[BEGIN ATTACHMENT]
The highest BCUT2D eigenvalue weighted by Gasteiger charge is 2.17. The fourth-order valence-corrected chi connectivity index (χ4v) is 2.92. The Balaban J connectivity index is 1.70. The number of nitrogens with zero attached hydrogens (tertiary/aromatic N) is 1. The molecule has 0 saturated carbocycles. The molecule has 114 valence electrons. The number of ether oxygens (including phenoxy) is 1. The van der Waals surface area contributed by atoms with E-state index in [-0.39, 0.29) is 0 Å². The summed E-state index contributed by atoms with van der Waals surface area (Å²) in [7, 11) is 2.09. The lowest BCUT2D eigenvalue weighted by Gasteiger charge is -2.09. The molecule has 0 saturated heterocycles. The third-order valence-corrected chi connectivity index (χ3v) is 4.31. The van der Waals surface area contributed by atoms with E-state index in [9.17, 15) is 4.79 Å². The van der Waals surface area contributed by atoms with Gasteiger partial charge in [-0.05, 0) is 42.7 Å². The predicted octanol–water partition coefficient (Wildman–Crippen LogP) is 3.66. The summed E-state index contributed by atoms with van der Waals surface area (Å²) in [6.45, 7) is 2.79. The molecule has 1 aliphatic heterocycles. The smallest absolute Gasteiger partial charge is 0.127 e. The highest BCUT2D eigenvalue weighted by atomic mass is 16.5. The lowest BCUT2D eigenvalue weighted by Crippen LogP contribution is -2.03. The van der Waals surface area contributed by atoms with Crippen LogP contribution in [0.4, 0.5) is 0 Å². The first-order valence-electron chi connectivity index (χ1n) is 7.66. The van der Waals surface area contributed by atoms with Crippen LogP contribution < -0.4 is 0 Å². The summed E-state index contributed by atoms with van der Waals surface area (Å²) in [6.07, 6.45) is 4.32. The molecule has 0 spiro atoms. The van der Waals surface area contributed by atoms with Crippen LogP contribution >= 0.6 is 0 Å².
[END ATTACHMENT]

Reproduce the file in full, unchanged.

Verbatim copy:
The highest BCUT2D eigenvalue weighted by Gasteiger charge is 2.17. The fourth-order valence-corrected chi connectivity index (χ4v) is 2.92. The Balaban J connectivity index is 1.70. The number of nitrogens with zero attached hydrogens (tertiary/aromatic N) is 1. The molecule has 0 saturated carbocycles. The molecule has 114 valence electrons. The number of ether oxygens (including phenoxy) is 1. The van der Waals surface area contributed by atoms with E-state index in [-0.39, 0.29) is 0 Å². The summed E-state index contributed by atoms with van der Waals surface area (Å²) in [7, 11) is 2.09. The lowest BCUT2D eigenvalue weighted by Gasteiger charge is -2.09. The molecule has 0 saturated heterocycles. The third-order valence-corrected chi connectivity index (χ3v) is 4.31. The van der Waals surface area contributed by atoms with E-state index in [9.17, 15) is 4.79 Å². The van der Waals surface area contributed by atoms with Gasteiger partial charge in [-0.05, 0) is 42.7 Å². The predicted octanol–water partition coefficient (Wildman–Crippen LogP) is 3.66. The summed E-state index contributed by atoms with van der Waals surface area (Å²) in [6.45, 7) is 2.79. The molecule has 1 aliphatic heterocycles. The smallest absolute Gasteiger partial charge is 0.127 e. The highest BCUT2D eigenvalue weighted by atomic mass is 16.5. The lowest BCUT2D eigenvalue weighted by Crippen LogP contribution is -2.03. The van der Waals surface area contributed by atoms with Crippen LogP contribution in [0.4, 0.5) is 0 Å². The first-order valence-electron chi connectivity index (χ1n) is 7.66. The van der Waals surface area contributed by atoms with Crippen LogP contribution < -0.4 is 0 Å². The summed E-state index contributed by atoms with van der Waals surface area (Å²) in [6.07, 6.45) is 4.32. The molecule has 0 spiro atoms. The van der Waals surface area contributed by atoms with Crippen LogP contribution >= 0.6 is 0 Å².